“The topic has stayed with me”
On the occasion of Holocaust Remembrance Day on 27 January, the opera singer, filmmaker and bestselling author Selcuk Cara visited the International Tracing Service (ITS). In his short film "My Last Concert", he tells the story of a Jewish pianist remembering her childhood during the Holocaust. In the interview, Selcuk Cara talks about his film and about remembrance.
Mr. Cara, in Germany people keep asking you why you, as a German of Turkish origins, made a film about the Holocaust. Would you tell us how it came about?
To begin with, I think it’s interesting that, outside Germany, no one is surprised about a filmmaker of Turkish origins working with the subject of the Holocaust. But in fact what got me started on it doesn’t have much to do with my identity. It was more of a coincidence. When I was nine years old, I saw a television programme with pictures of emaciated inmates in striped uniforms and heaps of corpses, clothing and glasses. These images from a Nazi extermination camp made a deep impression on me; I found them very disturbing. I couldn’t sleep the whole night, and I was totally perplexed. Until then I had associated black-and-white movies with Charlie Chaplin. Since that time, the topic has stayed with me.
In your short film you tell a fictitious story that does without a lot of words but is nevertheless very intense. What was your main concern?
It bothers me when people who commit crimes get off scot-free and others have to look on helplessly. I find it very hard to live with such injustice. I deliberately did without any lengthy explanations or depictions of violence in the film. I believe that, without such effects, we feel the victims’ powerlessness, their uneasiness, all the more strongly. Essentially, that makes the film far more brutal. It provides a very emphatic answer to the question of why the Holocaust must not fall into oblivion.
The film revolves mostly around the issue of guilt . . .
In the film, the focus is on a small child. The child is a paragon of innocence. When she turns toward the Jewish family’s hiding place, she inadvertently draws the Gestapo man’s attention to it. The child, who is now an old woman, feels innocently guilty because, with a mere gesture, she has revealed the hiding place. Other people, especially the perpetrators, however, had no trouble living with such guilt. That’s what I wanted to express in the film. I didn’t want to make a film about the guilty people, but about the innocent people, who took the “guilt vacuum” of the real perpetrators upon themselves. That way I can hit the guilty ones harder – the people who went on to become honourable politicians and heads of families – than if I had made a film that calls them directly by their names and puts them in the limelight.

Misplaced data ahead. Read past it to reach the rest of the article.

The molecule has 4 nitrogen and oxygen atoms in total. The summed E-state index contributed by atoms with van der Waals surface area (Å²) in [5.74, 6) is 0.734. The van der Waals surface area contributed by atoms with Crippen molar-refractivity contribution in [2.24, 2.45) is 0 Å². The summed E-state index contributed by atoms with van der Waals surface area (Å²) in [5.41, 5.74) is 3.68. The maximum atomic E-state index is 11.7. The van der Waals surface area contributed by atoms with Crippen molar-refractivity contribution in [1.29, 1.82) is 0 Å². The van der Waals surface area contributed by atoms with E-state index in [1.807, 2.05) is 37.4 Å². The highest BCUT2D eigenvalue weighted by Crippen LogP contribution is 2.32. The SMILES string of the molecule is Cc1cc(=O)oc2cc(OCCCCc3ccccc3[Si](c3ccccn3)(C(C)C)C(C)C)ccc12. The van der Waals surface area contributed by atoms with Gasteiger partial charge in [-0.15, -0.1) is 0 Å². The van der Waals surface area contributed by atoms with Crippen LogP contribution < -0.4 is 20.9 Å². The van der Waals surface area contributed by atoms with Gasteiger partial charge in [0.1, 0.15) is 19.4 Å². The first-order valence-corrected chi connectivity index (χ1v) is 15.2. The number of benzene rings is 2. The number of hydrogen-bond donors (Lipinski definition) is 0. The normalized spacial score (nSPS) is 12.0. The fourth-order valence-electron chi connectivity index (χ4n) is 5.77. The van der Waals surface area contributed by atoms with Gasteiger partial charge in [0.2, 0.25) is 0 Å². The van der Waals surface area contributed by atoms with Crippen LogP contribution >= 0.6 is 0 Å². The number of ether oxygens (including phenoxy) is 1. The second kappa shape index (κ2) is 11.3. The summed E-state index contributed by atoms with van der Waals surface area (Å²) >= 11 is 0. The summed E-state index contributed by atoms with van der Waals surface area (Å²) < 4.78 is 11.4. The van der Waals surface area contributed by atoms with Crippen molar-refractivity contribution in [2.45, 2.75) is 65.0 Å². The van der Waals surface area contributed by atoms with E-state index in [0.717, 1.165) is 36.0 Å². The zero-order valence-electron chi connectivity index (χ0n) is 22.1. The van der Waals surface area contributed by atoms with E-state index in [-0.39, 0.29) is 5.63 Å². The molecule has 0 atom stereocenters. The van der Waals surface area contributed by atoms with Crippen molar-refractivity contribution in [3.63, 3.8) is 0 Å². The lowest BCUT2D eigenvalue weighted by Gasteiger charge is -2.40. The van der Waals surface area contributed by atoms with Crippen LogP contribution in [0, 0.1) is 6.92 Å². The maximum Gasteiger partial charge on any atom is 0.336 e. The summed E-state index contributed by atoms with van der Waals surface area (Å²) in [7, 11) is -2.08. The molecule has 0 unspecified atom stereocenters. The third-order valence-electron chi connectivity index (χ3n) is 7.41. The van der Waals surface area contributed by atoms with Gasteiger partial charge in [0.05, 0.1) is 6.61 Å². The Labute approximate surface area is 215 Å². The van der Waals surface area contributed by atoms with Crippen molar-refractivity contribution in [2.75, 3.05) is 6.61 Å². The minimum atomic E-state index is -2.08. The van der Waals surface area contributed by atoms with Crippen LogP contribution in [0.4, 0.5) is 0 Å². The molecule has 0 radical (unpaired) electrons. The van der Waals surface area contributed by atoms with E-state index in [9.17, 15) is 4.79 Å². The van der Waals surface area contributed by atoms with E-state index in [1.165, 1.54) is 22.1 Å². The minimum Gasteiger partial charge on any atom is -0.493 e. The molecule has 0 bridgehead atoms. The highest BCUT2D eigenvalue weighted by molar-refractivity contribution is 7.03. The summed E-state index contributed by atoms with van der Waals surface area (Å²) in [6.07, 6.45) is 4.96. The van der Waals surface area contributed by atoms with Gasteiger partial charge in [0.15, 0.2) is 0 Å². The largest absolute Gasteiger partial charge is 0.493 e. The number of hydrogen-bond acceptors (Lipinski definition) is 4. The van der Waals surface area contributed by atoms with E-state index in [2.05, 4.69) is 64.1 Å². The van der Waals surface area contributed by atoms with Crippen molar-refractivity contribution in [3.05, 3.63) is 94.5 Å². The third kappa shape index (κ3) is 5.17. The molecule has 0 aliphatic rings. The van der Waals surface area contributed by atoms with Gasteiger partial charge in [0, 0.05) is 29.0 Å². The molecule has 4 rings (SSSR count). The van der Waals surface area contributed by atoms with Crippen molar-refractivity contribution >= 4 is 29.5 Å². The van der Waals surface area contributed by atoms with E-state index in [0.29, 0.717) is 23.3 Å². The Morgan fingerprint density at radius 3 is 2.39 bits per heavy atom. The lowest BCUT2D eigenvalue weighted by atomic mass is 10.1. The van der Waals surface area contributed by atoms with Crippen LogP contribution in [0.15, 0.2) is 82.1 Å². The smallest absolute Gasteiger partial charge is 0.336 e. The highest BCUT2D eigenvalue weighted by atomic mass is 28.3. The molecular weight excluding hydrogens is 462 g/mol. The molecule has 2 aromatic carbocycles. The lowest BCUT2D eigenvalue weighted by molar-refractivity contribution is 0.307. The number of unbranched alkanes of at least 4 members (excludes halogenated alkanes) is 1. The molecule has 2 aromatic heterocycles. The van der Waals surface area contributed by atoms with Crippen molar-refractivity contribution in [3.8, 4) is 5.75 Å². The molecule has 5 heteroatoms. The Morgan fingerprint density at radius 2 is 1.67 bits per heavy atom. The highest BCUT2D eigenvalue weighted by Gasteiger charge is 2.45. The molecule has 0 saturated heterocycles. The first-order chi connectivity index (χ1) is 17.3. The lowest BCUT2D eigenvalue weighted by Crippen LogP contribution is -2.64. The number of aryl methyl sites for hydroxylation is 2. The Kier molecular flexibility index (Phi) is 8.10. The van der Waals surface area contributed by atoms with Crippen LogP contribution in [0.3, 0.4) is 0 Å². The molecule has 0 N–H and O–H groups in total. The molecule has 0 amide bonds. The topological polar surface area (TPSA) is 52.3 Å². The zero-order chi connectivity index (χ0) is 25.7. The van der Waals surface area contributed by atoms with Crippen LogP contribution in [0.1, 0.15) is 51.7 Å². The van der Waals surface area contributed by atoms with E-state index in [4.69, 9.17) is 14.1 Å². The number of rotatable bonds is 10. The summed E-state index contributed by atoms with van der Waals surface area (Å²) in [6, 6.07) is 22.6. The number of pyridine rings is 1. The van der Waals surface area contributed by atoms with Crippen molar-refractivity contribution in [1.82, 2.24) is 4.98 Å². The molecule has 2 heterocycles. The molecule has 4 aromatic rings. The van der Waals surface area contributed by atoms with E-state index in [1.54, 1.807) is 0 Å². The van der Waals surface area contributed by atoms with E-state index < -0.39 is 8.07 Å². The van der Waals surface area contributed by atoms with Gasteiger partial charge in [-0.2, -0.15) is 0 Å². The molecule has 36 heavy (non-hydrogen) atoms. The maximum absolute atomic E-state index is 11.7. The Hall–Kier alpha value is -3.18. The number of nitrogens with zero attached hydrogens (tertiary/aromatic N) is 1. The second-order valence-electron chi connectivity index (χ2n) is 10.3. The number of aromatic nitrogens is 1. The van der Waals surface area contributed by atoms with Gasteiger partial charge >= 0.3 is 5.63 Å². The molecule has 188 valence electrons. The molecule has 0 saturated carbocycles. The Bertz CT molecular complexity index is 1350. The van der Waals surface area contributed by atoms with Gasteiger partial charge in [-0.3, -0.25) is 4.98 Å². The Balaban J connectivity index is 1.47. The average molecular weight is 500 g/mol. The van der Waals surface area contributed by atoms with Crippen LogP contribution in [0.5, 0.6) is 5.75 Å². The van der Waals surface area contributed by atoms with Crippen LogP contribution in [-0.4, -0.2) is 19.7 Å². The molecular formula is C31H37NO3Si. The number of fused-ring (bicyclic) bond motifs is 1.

The old woman in your film says that time doesn’t heal wounds. Do you think there’s such a thing as reconciliation?
The film closes with a gesture of reconciliation. One of the murder victims consoles the old woman, who says: “I didn’t want that to happen.” That scene was important to me, also as a way of coming to term with the guilt issue. But for me personally it’s hard to believe in reconciliation.
There’s always a lot of emphasis on remembering the past, especially on Holocaust Remembrance Day. Why do you think it’s so important?
Anti-Semitism and prejudice are encountered throughout society. These attitudes have nothing to do with people’s origins or level of education. I think a lot about what we’re like as human beings, how we function, what drives us. I want to put the occurrences I encounter day by day into context; I want to make sense of things. I grew up in a neo-Nazi stronghold, and at every stage of my life I experienced the next degree of fascist thought. That’s my theme. That’s why I made this film, and that’s where I also see the importance of remembrance.
And in your opinion, what contribution can institutions like the ITS make?
The fates of the victims are documented in the ITS archive. If not for those documents, many of the names would have ceased to exist; they might not have left any traces behind. Then the perpetrators would have triumphed, and all that would remain is the powerlessness of the victims. But thanks to the documents and other testimonies, we know what happened. We can identify the perpetrators, declare their guilt, and transform at least part of that helplessness.
We’re presently witnessing the rise of the so-called New Right and the retreat of democracies all over the world. How do you perceive these developments?
I can’t make any prognoses about how Europe or other parts of the world will develop politically. But in my own surroundings I sense how moods are changing, the way people treat each other is changing. I find it encouraging that, among democrats, a countermovement is forming. We Need upright people.
What are you planning to do next?
Well, to start with, in March 2017 the Brecht Festival in Augsburg is taking place. And I’m already working on my next film. It’s about the last years of the life of Marlene Dietrich, who refused to let herself be exploited for Nazi propaganda. The film looks at her from the perspective of fans who come from very different countries and encounter one another at her last residence in Paris.